By Tim Carpenter
The Topeka Capital-Journal
July 29, 2014

Gov. Sam Brownback consumed a piece of coconut cream pie Tuesday while dispensing sweet tax news to a Topeka diner audience of three women, a minister and a local businessman.

“Most people don’t know about it,” he said. “The bill the Legislature passed had about $80 million in property tax relief. This legislation provides local authorities with the ability to lower mill levies and property taxes for their residents.”

Brownback, who is seeking re-election, said Topeka Unified School District 501 could end up making a 4 mill reduction in its school levy. That would put $36.44 extra each year in pockets of the average homeowner and $205.20 annually in the accounts of owners of a $200,000 commercial property, he said.

A majority of Kansas’ 286 public school districts are expected to make mill levy cuts in the next 30 days, said Eileen Hawley, spokeswoman for the governor.

Brownback appeared at informal gatherings in Olathe and Topeka to explain features of the $129 million school finance bill adopted by the 2014 Legislature and signed by the governor. Lawmakers were acting in response to a Kansas Supreme Court ruling that state aid to public school districts was unequal and unconstitutional.

Lawmakers included language in the bill earmarking $84 million from the state to equalize school funding across the state in relation to assessment of property taxes. In addition to approving new state aid to trim local property taxes in school districts, the law allowed local education boards — primarily in Johnson County’s property-wealthy districts — to increase the mill levy on property and raise taxes for education.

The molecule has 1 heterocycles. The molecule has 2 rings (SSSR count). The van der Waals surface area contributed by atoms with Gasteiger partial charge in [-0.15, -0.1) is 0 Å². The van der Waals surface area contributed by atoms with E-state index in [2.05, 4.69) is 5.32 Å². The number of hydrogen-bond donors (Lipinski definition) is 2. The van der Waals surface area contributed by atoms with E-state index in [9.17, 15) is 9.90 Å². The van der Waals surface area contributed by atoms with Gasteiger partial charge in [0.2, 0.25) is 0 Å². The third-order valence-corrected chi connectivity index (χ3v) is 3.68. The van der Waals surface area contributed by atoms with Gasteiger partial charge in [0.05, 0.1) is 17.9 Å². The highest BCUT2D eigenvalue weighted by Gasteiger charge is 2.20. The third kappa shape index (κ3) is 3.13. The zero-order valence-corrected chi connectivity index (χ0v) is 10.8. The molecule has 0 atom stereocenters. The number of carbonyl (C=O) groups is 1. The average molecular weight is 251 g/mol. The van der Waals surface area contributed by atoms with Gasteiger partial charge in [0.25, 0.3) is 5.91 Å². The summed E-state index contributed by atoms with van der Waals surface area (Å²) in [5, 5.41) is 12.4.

That bill also featured controversial reforms to eliminate the tenure system for public school educators and to create tax credits for promotion of enrollment at private schools.

“The larger proportion of the funds passed this year went to property tax relief,” Brownback said while at McFarland’s Restaurant in Topeka. “The rest went to the classroom.”

The governor shared insights with retirees Lorraine Hyle, Liz Munns and Joanna Mitchell; Dave Depue, a minister who leads the Capitol Commission; and Ken Daniels, president of Midway Wholesale.

Mitchell took the opportunity to ask the governor what would happen if illegal immigrant children surging across the U.S. border were placed by the federal government in Kansas. Brownback said he wasn’t certain of the impact, adding that the trek was dangerous for young people crossing illegally.

Daniels said he was appreciative of maneuvering by state politicians to decrease taxes on businesses.

“It will be nice along with some of the other things you’ve done,” he said.

Brownback said the property tax was the most loathed by Kansans, followed by income and sales taxes.

The governor has invested political capital in cutting state income tax rates. In 2013, he attempted to make permanent what had been sold to Kansans in 2010 as a temporary three-year, 1-cent spike in the state sales tax. Instead of falling to 5.7 percent as planned or remaining at 6.3 percent as Brownback sought, the governor agreed to a new rate at 6.15 percent.

In Olathe, Canyon Stone chief executive officer Hal Fallert told the governor that property tax rollbacks in Kansas served to spark commerce as people had more available to purchase services and goods.

“This legislation will improve our ability to compete locally, nationally and internationally,” Fallert said.

Read the article here.